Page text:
I defined my char as usual, although I named it buf. I keep getting an error:

argument of type 'char' is incompatible with parameter of type 'void*'

If I set buf to void*, it won't be able to pass in 4096 as a parameter.

So, how do I get around this? Has anyone run into a problem like this before?

    char buf{4096};
    string userinput;
        cout << "> " << endl;
        getline(cin, userinput);

        if (userinput.size() > 0) // make sure the user typed something in  
            int SendResult = send(sock, userinput.c_str, userinput.size() + 1, 0);
            if (SendResult != SOCKET_ERROR)
                ZeroMemory(buf, 4096);
                int bytesReceived = recv(sock, buf, 4096, 0);
                if (bytesReceived > 0)
                    cout << "SERVER" << string(buf, 0, bytesReceived) << 
  • 8
    char buf{4096} should probably be char buf[4096]. You've created a single character buffer and are trying to populate it with the value 4096. – tadman Feb 21 at 22:15
  • 1
    @tadman, Likely the winapi function – chris Feb 21 at 22:16
  • @chris Good catch. The SendResult naming convention threw me off. – tadman Feb 21 at 22:17
  • 5
    char buf{4096} declares one char with the value 4096. You want char buf[4096] – Miles Budnek Feb 21 at 22:17
  • @MilesBudnek not that 4096 will ever fit on "boring" platforms with 8 bit chars... buf will probably be 0 an almost any of those. – Matteo Italia Feb 21 at 23:03

The problem is likely this definition:

char buf{4096};

Which is roughly equivalent to:

char buf = 4096;

Which is a single character, not a character array buffer. To fix this:

char buf[4096];

When passing that in you may need to do:

ZeroMemory(&buf, 4096);

I'd strongly encourage you to avoid hammering out 4096 everywhere, so define a constant:

const SIZE_T buf_size = 4096;
char buf[buf_size];

// ...

ZeroMemory(&buf, buf_size);
  • To note, a conforming C++11 compiler will not compile this because of the narrowing in braces. (And a pre-C++11 compiler won't recognize the form of initialization.) I think it's a fair assumption that 4096 isn't a valid char value on Windows. – chris Feb 21 at 22:20
  • never mind fixed it – Jacob Sator Feb 21 at 22:25
  • 1
    Just do ZeroMemory(&buf, sizeof buf); – immibis Feb 21 at 22:31
  • 2
    Since buf is a fixed array, passing its name around is the same as passing a pointer to its first element, so you don't need the & at all: ZeroMemory(buf, sizeof(buf)); On the other hand, in this example, it is not necessary to zero out buf at all before calling recv(), that is just wasted overhead. – Remy Lebeau Feb 21 at 22:41

How about:

#include <array>   

std::array<char, 4096> buf;

        std::fill(buf.begin(), buf.end(), 0);
        int bytesReceived = recv(sock, buf.data(), buff.size(), 0);
  • Granted, this is a better approach, but this does nothing to answer the question that was actually asked. StackOverflow is a Q+A site, we are here to answer question, not rewrite code. – Remy Lebeau Feb 21 at 22:38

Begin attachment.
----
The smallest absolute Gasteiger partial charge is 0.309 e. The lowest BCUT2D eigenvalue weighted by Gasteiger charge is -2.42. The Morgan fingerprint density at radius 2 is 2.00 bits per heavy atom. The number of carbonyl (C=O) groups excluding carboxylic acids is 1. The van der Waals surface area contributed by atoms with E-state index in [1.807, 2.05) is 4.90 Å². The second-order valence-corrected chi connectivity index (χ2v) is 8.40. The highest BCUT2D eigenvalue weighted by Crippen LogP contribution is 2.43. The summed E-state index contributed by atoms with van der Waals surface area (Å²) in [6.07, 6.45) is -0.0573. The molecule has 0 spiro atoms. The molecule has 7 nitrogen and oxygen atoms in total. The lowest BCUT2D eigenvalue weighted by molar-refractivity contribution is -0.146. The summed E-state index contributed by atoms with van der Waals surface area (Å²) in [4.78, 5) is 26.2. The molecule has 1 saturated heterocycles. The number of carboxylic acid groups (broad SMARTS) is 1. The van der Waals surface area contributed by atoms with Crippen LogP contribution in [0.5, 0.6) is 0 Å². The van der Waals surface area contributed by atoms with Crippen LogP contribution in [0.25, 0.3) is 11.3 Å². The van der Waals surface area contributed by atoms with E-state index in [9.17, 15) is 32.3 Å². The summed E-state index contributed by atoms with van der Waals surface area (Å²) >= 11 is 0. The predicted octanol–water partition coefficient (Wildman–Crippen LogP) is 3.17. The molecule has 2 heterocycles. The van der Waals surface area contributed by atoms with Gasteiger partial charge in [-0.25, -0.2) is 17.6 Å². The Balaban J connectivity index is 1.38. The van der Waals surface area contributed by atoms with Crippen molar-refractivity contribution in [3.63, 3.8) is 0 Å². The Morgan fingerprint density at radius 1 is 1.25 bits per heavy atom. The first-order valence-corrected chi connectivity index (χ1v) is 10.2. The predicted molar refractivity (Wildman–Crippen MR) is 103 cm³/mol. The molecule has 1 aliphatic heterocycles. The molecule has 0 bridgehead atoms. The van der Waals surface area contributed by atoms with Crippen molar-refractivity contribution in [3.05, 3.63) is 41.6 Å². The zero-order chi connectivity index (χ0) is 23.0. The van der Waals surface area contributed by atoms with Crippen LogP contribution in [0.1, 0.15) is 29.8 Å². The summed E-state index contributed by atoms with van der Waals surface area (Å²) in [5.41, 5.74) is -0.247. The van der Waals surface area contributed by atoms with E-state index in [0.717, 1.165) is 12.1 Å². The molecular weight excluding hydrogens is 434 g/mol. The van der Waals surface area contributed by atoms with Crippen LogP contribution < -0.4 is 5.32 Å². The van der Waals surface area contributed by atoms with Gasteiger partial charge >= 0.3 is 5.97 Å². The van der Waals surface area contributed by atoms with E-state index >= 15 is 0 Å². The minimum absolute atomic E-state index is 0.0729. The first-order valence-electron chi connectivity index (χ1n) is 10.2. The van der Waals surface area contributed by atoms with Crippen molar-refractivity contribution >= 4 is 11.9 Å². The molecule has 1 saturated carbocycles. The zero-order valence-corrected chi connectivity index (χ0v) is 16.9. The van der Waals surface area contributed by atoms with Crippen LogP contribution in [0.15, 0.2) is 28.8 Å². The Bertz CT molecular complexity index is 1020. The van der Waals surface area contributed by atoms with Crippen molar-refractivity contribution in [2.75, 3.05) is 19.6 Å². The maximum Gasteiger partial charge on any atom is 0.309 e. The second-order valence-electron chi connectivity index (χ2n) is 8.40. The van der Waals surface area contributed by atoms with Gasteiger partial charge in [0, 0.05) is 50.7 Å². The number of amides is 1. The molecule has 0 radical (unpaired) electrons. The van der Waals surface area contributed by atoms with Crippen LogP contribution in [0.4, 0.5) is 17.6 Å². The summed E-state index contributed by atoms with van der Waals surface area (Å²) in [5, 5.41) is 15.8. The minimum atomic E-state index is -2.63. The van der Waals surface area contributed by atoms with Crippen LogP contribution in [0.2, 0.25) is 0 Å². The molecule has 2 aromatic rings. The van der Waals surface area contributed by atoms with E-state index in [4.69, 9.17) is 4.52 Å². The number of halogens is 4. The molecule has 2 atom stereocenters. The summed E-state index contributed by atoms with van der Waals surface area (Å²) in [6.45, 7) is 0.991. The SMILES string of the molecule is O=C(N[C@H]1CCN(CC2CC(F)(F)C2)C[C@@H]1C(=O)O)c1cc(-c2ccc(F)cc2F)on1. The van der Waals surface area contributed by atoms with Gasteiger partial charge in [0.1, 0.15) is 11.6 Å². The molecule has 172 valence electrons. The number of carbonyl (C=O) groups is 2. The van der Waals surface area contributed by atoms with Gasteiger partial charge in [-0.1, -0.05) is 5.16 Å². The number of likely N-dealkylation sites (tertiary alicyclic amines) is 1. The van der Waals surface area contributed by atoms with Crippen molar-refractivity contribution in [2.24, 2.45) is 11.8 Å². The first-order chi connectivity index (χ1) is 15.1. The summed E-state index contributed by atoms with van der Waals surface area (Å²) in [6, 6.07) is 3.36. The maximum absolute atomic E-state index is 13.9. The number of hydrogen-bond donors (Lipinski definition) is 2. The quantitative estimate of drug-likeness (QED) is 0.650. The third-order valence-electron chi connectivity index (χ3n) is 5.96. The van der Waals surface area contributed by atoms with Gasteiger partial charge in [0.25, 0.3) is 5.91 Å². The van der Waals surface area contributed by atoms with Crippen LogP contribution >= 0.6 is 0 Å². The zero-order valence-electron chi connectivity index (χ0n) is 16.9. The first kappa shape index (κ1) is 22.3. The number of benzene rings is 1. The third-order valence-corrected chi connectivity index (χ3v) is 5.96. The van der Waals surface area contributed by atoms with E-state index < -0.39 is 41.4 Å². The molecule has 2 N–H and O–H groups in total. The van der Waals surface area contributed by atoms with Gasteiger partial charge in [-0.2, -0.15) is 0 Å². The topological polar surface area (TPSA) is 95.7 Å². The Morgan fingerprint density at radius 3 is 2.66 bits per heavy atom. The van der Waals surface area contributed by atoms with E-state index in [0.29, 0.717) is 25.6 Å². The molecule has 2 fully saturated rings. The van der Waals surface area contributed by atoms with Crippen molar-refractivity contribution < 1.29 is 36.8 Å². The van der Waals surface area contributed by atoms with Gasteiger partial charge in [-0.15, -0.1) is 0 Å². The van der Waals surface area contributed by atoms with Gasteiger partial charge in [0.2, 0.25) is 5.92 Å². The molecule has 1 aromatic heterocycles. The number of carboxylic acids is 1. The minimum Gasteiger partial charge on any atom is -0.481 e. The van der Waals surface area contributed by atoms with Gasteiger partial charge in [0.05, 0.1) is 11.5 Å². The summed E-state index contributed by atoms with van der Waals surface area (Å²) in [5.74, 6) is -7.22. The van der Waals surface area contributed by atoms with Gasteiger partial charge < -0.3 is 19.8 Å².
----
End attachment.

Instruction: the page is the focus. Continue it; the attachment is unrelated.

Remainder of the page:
• The question was, "So, how do I get around this?". The answer, in my opinion, involves the use of std::array. And no, we're not just here to answer the question. If we were we wouldn't down-vote so many. It's also a C++ question. My answer was idiomatic over c-style arrays. – Robinson Feb 21 at 22:40
  • The question being asked is in regards to fixing the error message, not changing the semantics of the code. That is what Code Review is for. – Remy Lebeau Feb 21 at 22:51

Another question is why do you need ZeroMemory at all. And I think what happened here is that you picked up wrong string constructor overload. Let me explain:

You have your buf buffer and you have your bytesReceived length of data, so really all you need is

std::string(buf, bytesReceived)

to construct valid string. But you have chosen

std::string(buf, 0, bytesReceived)

This overload looks like this:

basic_string( const basic_string& other, size_type pos, size_type count, ..

The buf is implicitly converted into std::string at the 1st argument, but for this to work correctly your buffer needs to be null terminated, which it might or might not be. So you worked around this problem by zeroing the rest of the buffer. What do you think will happen if you get 4096 bytes of data that is not null terminated? Your workaround will not work in this case. So just use the appropriate string constructor mentioned above and you won't need to use ZeroMemory.

  • According to Remy Lebeau we must answer the specific question, not offer a better alternative. Yea... I know. – Robinson Feb 27 at 22:16
  • @Robinson Really? This is why you downvoted? – Killzone Kid Feb 27 at 22:17
  • Yes. Your answer is excellent but it's off-topic, apparently. It's the same reason I was downvoted below. I'm just making a point :). – Robinson Feb 27 at 22:20
  • 1
    @Robinson Well, I am going to upvote your answer, I hope you will feel really bad about it, you little person – Killzone Kid Feb 27 at 22:23
  • I don't feel bad about it. – Robinson Feb 27 at 22:24

Your Answer


By clicking "Post Your Answer", you acknowledge that you have read our updated terms of service, privacy policy and cookie policy, and that your continued use of the website is subject to these policies.

Not the answer you're looking for? Browse other questions tagged or ask your own question.